Dawn comes early in the north--5:30 am early, to be precise, which means the birds start signing at around 4:45 am. So I was awake before sunrise but couldn't bring myself to roll out of bed (since we were car camping I'd brought my cot--ahhhh). When I did finally get up and stumble down to the water, I wished I had gotten up when I first awoke--what a beautiful morning! I grabbed my paddle and hopped in my kayak. Karin had to stay and have her morning coffee, and came out later.
I had the lake completely to myself. Not a breath of wind stirred the surface.
I turned to look back at our campsite. Nothing of it could be seen but Karin's blue kayak laying on the shore.
A small creek flowed--into? out of? the lake. I thought this would be a prime spot to see a moose. All of the pond lily flowers were munched off just at the waterline, and I thought maybe that was moose-doings, but we discovered later that this was also from the beaver.
While I floated by the creek, movement in the trees caught my eye and I saw, above me in the cedars, a black-throated green warbler. How exciting! A new species for me!
Around a bend I disturbed a family of common mergansers resting on the shore. What a sight they were, chicks huddles around and under mom. Unfortunately I couldn't get my camera out before they spooked and hopped in the water.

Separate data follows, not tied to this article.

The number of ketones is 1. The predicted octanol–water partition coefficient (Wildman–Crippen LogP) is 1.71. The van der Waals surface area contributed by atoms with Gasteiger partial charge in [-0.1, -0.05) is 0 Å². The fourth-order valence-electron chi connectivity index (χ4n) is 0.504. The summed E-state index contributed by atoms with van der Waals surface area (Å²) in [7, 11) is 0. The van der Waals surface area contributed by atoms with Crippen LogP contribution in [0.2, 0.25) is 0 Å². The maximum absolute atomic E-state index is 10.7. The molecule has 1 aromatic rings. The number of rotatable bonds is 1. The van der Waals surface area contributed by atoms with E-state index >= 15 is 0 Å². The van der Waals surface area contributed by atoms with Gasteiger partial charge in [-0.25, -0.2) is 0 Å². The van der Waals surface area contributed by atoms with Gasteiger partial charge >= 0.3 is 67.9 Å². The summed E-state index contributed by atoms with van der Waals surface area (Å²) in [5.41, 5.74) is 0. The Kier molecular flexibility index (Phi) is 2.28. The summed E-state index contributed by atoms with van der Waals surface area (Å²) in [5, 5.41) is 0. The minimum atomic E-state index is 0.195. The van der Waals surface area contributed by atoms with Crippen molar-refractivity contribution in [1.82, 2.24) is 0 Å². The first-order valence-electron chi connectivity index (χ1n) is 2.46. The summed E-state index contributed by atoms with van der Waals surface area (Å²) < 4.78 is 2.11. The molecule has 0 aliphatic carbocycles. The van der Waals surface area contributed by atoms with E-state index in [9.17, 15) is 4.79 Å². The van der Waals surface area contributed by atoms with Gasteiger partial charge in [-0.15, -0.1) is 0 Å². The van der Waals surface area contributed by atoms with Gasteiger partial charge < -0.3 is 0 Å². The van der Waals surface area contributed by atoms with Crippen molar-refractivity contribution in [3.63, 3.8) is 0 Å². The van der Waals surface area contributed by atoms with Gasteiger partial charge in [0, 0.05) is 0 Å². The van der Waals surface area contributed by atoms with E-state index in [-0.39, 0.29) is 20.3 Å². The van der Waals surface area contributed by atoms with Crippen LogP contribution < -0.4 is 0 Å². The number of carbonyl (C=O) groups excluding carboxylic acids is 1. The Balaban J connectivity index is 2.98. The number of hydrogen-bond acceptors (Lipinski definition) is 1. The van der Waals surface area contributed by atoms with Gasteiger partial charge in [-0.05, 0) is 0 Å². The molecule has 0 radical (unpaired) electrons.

Fog is a constant companion this near to Lake Superior. It thins and thickens, blows in in great clouds but can blow out just as fast. The fog was a much of a character here as the beaver and loons.
Speaking of beaver, on the far side of the lake from the campground, I finally saw the beaver lodge. Keeping my distance, I watched as two beavers busied themselves at the lodge.
It was then I was distracted by a loon. As I watched the loon and tried to get some photos, I heard a tremendous splash. I looked around but all I saw was another family of mergansers swimming away from the lodge. I thought, "huh, that's odd, I wouldn't think a bird that size would make that much noise jumping into the water, but OK." I turned back to the loon, as I drifted slowly past the lodge.
Then I heard the splash again and wondered "What the...??" I turned and noticed that suddenly everywhere there were beavers. They were coming from several different places on the lake, four or five of them, and it was then I realized that the splashing was one of the beavers smacking its tail against the surface of the water in a warning to me that I was getting too close to their home. Ha! I really wanted to get some shots of the tail slapping in action but I don't like to intentionally disturb the wildlife so I moved away.
The loon in the meantime had totally disappeared, perhaps because of the warnings from the beaver. I never heard it take off--loons make a tremendous racket when they take off, running across the surface of the water for several hundred feet before finally taking to the air--but I also never saw it resurface. Later, as I was making my way back to camp for some breakfast, I saw the loon, not more than 200 feet from out campsite.
Nothing like hiding in plain sight!
Next: The spectacular Orphan Lake Trail